“Resort fees” are extra charges, on top of a room rate, that aren’t optional. In other words they’re part of the price of a room, but the hotel advertises a lower price instead. That’s on face deceptive.
I understand the logic of charging a resort fee in a market where everyone else is doing it. If a hotel charges a $250 room rate and a $30 resort fee, that’s $280 a night. If another hotel charges $270 a night they’re actually $10 cheaper — but appear at first glance to the consumer to be more expensive. Once resort fees are standard in a market, a hotel loses by not charging them.
What’s become especially egregious in recent years is the spread of resort fees to new markets, under different marketing. City hotels aren’t resorts and instead they promote “destination fees.”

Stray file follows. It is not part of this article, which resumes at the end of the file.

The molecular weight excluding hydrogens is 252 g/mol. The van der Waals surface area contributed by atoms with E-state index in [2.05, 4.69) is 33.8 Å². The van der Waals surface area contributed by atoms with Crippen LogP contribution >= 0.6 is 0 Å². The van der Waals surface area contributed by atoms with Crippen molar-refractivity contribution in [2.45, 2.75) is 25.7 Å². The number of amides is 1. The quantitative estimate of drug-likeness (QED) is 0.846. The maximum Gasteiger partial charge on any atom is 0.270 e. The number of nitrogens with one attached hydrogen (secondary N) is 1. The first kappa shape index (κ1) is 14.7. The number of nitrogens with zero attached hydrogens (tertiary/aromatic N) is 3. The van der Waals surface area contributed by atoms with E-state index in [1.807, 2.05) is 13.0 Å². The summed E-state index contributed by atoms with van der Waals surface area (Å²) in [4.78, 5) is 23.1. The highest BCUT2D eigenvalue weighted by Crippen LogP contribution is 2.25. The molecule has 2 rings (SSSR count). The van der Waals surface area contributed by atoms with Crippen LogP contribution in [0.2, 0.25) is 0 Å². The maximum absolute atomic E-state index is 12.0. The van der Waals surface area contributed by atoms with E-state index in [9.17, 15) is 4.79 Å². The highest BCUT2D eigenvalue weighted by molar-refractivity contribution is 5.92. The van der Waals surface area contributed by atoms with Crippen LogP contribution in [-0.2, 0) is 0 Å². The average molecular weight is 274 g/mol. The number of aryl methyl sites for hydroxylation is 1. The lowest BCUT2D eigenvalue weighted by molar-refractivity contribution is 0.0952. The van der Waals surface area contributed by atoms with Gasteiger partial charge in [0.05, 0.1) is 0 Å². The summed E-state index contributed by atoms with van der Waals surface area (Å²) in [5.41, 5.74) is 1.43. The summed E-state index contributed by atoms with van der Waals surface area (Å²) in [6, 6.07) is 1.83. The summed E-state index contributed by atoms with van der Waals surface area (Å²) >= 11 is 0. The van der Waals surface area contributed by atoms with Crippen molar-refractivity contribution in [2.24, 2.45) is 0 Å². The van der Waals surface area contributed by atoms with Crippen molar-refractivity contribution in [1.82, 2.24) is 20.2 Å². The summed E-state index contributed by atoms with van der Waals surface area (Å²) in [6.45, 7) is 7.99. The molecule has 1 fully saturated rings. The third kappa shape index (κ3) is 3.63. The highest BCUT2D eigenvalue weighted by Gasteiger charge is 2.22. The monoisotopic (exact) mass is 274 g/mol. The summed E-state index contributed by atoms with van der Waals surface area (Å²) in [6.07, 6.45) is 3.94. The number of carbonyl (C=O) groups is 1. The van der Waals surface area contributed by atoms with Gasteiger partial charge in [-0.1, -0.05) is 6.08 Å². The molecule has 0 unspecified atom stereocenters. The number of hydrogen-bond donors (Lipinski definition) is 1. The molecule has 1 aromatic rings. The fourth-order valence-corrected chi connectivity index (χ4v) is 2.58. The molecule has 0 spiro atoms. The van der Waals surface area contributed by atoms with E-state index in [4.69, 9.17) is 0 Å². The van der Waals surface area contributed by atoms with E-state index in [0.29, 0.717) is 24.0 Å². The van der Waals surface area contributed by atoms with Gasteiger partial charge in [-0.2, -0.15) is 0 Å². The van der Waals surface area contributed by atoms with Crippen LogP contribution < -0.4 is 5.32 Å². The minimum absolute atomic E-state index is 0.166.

Resort Fees are Ok With the FTC
Guidance from the Federal Trade Commission, though, is that resort fees are fine if they aren’t deceptive which means “a hotel prominently discloses the resort fee upfront and includes it in the total price.”
Generally speaking resort fees make it difficult to know at the start of search how much a hotel will cost, and make it difficult to compare prices, but consumers are aware of such fees before they stay.
How Loyalty Programs Handle Resort Fees
Hilton and Hyatt don’t charge guests resort fees when redeeming points. Hyatt waives resort fees for top tier elites on paid stays. Marriott makes guests using their points pay resort fees.
Marriott’s terms though do say that if a hotel includes internet access in their resort fee then they must offer program members a different benefit.